Victorian-American husbands and wives celebrated their wedding anniversaries in a variety of ways. The wealthy held sumptuous dinners and balls in honor of their years of wedded bliss and their guest lists and published itemized gifts showed it! A variety of late-nineteenth-century American etiquette governed much about the Victorian-American Wedding Anniversary, from invitation to gifts to entertainments.
One (unnamed) high-society New York City hostess started a fad that lasted fifty years…
The Calico Ball. Not only was the style of party highly fashionable, it also ensured help to those who needed it most.
Rotary Egg Beaters are an American Victorian invention–and came along early enough to make a significant difference to home cooks…early enough for homemade Angel’s Food Cake! So why, then, do so many recipes insist upon beating the egg whites by hand–for a full hour? Why not use the newly patented, amazingly successful invention?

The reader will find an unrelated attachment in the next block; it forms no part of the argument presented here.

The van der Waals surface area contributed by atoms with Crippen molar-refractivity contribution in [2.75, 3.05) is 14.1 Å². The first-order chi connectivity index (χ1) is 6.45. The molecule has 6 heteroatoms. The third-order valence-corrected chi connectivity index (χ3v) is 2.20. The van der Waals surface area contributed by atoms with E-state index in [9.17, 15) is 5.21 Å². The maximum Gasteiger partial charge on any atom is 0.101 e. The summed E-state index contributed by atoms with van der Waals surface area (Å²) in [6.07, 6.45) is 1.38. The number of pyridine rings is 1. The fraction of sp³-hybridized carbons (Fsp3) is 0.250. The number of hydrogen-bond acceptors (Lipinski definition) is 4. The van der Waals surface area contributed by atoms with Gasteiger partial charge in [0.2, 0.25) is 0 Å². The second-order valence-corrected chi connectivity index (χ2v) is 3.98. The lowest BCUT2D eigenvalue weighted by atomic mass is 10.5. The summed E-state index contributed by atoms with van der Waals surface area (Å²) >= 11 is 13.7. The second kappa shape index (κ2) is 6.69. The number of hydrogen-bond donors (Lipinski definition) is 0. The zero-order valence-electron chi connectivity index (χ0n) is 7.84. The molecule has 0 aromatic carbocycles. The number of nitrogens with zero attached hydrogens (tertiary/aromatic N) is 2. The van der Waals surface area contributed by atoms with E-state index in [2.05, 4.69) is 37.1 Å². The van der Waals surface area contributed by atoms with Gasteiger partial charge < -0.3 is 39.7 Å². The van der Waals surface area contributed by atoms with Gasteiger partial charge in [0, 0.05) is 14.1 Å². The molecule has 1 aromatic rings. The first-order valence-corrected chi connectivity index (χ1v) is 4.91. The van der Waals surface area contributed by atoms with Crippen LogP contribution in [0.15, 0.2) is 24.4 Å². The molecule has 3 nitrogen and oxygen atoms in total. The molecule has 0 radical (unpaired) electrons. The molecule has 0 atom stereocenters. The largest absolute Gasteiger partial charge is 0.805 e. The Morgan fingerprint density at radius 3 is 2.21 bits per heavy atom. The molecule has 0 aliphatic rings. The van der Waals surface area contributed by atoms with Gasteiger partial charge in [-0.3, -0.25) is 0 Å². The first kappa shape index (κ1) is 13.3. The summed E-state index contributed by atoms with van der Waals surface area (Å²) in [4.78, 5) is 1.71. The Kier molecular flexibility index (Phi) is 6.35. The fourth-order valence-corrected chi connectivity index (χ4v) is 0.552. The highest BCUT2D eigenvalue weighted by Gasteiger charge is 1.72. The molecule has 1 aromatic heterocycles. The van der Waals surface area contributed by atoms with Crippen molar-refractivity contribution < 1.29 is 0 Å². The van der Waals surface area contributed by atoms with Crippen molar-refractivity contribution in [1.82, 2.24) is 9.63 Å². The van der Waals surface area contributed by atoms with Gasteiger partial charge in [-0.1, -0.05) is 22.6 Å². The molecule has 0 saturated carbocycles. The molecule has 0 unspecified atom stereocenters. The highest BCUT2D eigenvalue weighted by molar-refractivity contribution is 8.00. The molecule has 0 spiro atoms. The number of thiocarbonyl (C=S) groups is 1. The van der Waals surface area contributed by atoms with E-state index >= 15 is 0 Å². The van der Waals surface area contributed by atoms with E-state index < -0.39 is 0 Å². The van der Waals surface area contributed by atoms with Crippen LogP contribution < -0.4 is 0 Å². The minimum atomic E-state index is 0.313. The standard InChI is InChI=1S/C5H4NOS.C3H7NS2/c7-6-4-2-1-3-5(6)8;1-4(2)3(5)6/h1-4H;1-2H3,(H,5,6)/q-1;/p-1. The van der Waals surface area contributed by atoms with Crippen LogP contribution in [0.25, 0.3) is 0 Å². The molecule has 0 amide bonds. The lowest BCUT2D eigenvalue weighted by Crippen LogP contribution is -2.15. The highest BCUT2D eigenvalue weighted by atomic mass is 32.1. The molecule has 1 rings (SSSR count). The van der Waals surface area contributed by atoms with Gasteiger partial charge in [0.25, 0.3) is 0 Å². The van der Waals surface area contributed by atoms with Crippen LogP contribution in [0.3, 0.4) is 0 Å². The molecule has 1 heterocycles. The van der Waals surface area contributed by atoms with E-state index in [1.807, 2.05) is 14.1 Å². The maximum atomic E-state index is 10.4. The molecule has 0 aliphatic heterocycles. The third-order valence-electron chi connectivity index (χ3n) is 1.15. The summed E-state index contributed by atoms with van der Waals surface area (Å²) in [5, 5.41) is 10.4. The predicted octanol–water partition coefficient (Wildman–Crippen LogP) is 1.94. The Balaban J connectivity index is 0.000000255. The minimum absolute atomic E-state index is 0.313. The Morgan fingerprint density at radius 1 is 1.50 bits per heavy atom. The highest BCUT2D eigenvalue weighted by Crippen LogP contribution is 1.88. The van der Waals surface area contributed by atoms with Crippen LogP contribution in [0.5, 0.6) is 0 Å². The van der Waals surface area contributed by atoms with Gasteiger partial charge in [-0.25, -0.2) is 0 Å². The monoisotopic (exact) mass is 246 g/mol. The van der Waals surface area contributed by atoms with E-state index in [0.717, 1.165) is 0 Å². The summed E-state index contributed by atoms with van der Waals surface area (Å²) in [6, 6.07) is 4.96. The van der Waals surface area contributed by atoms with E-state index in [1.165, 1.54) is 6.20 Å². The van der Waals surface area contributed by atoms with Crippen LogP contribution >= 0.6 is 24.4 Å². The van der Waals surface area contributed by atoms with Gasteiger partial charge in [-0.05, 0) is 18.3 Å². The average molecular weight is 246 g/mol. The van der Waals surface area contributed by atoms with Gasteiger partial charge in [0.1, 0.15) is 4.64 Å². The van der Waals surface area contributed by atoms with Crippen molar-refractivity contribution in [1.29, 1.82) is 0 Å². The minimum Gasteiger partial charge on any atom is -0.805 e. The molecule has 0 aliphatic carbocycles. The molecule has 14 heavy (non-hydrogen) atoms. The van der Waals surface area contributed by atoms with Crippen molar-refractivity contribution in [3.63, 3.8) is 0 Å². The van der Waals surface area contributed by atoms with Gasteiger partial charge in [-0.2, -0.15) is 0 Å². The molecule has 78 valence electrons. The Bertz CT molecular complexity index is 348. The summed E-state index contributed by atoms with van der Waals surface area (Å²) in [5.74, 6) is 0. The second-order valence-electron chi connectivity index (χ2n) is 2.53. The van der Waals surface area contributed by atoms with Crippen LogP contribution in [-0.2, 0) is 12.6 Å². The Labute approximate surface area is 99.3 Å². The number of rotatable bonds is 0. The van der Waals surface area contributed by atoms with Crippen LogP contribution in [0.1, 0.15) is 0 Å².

True-to-history, Victorian (and one Edwardian) Cake Recipes published in era newspapers share not only a love for cake (as today is National Cake Day), but share a slice of life with amateur historians. Basic baking ingredients, methods, a desire to practice economy (“cheap” was a positive and desirable compliment)–all give today’s cake-lover a glimpse into America’s Victorian life.
In Part 2 of this blog series, I share 70 newspaper clippings from Victorian America, wherein reports abound that husbands have sold their wives. Prices range from $0.05 (5 cents) to thousands of dollars (US, Victorian). I provided price comparisons, just for impact. Throughout, I provided my opinions regarding TRUTH or JOKE. Ultimately, there had to be some of both. What a bizarre practice!